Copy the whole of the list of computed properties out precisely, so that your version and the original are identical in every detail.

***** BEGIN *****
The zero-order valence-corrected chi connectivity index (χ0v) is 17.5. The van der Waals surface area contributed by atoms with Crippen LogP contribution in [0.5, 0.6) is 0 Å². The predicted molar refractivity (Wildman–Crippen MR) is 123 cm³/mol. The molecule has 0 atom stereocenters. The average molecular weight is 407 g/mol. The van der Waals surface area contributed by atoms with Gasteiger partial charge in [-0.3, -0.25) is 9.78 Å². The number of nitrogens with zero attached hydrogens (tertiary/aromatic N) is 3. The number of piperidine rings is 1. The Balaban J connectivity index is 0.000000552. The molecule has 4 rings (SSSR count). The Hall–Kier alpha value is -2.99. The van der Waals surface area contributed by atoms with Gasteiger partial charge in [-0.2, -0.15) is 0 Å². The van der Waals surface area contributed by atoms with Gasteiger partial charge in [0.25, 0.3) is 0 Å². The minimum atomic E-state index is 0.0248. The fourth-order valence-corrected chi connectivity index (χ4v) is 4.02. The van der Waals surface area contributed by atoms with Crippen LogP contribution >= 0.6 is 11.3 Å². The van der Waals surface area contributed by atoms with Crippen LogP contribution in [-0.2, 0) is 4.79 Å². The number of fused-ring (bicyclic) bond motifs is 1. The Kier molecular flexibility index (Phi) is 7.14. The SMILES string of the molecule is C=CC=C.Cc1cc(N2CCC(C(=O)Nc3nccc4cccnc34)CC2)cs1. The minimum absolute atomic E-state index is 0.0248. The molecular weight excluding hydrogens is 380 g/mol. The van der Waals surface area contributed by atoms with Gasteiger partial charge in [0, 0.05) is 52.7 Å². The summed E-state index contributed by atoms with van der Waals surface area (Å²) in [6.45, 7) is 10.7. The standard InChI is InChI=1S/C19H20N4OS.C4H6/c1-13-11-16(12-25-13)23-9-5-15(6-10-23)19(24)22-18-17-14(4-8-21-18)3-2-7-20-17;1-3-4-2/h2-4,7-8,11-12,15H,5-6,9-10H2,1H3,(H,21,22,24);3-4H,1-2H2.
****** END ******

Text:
The zero-order valence-corrected chi connectivity index (χ0v) is 17.5. The van der Waals surface area contributed by atoms with Crippen LogP contribution in [0.5, 0.6) is 0 Å². The predicted molar refractivity (Wildman–Crippen MR) is 123 cm³/mol. The molecule has 0 atom stereocenters. The average molecular weight is 407 g/mol. The van der Waals surface area contributed by atoms with Gasteiger partial charge in [-0.3, -0.25) is 9.78 Å². The number of nitrogens with zero attached hydrogens (tertiary/aromatic N) is 3. The number of piperidine rings is 1. The Balaban J connectivity index is 0.000000552. The molecule has 4 rings (SSSR count). The Hall–Kier alpha value is -2.99. The van der Waals surface area contributed by atoms with Gasteiger partial charge in [-0.2, -0.15) is 0 Å². The van der Waals surface area contributed by atoms with Gasteiger partial charge in [0.25, 0.3) is 0 Å². The minimum atomic E-state index is 0.0248. The fourth-order valence-corrected chi connectivity index (χ4v) is 4.02. The van der Waals surface area contributed by atoms with Crippen LogP contribution >= 0.6 is 11.3 Å². The van der Waals surface area contributed by atoms with Crippen LogP contribution in [-0.2, 0) is 4.79 Å². The number of fused-ring (bicyclic) bond motifs is 1. The Kier molecular flexibility index (Phi) is 7.14. The SMILES string of the molecule is C=CC=C.Cc1cc(N2CCC(C(=O)Nc3nccc4cccnc34)CC2)cs1. The minimum absolute atomic E-state index is 0.0248. The molecular weight excluding hydrogens is 380 g/mol. The van der Waals surface area contributed by atoms with Gasteiger partial charge in [0, 0.05) is 52.7 Å². The summed E-state index contributed by atoms with van der Waals surface area (Å²) in [6.45, 7) is 10.7. The standard InChI is InChI=1S/C19H20N4OS.C4H6/c1-13-11-16(12-25-13)23-9-5-15(6-10-23)19(24)22-18-17-14(4-8-21-18)3-2-7-20-17;1-3-4-2/h2-4,7-8,11-12,15H,5-6,9-10H2,1H3,(H,21,22,24);3-4H,1-2H2.